Allergic Consumers At Risk From Food Manufacturers And Servers

Personal injury attorneys are used to dealing with product safety issues. But when the product that endangers consumers is their own food, they may feel particularly vulnerable. 

Some 15 million Americans have one or more food allergies. They’re easy to spot as they scrutinize label after label at the supermarket. So just what are they looking for? Most likely, it’s one of the eight foods responsible for 90 percent of major food allergens: 

  • Milk
  • Eggs
  • Fish
  • Shellfish
  • Peanuts
  • Tree nuts
  • Wheat
  • Soy 

Since 2006, federal product labeling mandates have required manufacturers to disclose these major allergens, specifically and in plain language, even if they’re only present in trace amounts. Yet a 2012 ABC News analysis found more than 400 FDA food product recalls for undeclared allergens since 2009. And cross-contamination warnings are voluntary but not required. That’s little comfort to those who can go into life-threatening anaphylaxis from the tiniest whiff of nuts. 

The landscape is especially treacherous for allergic diners when someone else prepares their food. The 2009 federal Food Code guidelines for the food service industry call for increased supervision and training, including allergy awareness. While it’s the customer’s duty to disclose food allergies upfront, food preparers and servers should disclose allergens and act in good faith if they agree to accommodate allergic diners’ needs.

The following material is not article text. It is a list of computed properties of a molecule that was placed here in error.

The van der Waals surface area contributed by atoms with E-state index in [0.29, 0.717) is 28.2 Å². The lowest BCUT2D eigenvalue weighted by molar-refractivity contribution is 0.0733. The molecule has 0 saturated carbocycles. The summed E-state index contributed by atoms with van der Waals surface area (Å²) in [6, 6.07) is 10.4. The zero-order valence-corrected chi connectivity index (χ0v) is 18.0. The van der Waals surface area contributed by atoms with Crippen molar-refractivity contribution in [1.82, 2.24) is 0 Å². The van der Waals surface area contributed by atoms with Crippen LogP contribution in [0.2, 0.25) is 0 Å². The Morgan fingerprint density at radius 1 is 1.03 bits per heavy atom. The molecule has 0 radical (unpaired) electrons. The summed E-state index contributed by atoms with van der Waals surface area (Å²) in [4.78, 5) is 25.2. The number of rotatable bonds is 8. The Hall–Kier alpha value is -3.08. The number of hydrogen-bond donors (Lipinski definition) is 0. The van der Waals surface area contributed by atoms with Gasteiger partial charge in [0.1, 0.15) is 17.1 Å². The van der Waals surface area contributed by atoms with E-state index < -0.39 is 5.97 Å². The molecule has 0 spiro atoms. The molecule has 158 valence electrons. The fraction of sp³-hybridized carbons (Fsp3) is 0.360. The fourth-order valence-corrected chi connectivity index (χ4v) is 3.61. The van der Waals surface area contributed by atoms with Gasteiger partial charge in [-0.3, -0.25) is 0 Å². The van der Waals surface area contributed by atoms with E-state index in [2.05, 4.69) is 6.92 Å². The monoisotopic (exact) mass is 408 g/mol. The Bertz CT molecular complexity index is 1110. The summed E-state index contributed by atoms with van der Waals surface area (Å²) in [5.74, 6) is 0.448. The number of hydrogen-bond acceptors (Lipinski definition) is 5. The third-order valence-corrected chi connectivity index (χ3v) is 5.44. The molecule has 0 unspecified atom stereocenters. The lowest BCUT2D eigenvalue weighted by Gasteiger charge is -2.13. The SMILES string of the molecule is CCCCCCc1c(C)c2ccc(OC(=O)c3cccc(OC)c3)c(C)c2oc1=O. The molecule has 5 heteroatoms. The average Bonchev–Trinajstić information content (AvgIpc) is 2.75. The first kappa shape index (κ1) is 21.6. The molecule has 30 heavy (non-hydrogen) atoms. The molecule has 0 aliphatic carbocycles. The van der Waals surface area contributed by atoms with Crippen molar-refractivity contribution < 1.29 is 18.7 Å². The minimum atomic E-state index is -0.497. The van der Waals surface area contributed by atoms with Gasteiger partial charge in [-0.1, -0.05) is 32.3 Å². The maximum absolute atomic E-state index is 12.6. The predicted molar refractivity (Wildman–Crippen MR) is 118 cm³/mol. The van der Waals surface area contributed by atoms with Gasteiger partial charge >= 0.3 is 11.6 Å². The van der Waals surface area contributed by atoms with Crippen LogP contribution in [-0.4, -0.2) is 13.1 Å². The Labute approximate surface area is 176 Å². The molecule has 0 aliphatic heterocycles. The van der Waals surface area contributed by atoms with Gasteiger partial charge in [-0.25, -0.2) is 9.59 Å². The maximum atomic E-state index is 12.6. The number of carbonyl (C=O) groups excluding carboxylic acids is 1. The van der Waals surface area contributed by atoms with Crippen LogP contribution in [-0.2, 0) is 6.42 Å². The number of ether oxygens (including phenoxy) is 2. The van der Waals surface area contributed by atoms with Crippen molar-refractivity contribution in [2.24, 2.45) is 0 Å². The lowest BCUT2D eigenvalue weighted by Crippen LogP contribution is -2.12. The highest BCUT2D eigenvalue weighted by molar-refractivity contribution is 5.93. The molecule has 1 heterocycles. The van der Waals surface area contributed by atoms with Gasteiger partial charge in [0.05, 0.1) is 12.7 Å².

Protecting food-sensitive diners is particularly critical when a captive audience is involved, such as people at camps, childcare facilities, schools and colleges, where dining options are limited. A recently settled federal case involved a college dining plan that failed to accommodate a student with celiac disease. In that landmark case, the Justice Department ruled that severe food allergies can be classified as disabilities, and that food-sensitive diners are therefore protected under the Americans with Disabilities Act. 

It may take more costly lawsuits to make food providers clean up their act when it comes to food sensitivities.

Topics:  FDA, Food Allergies, Food Labeling, Food Manufacturers, Food Safety

Published In: Personal Injury Updates

DISCLAIMER: Because of the generality of this update, the information provided herein may not be applicable in all situations and should not be acted upon without specific legal advice based on particular situations.

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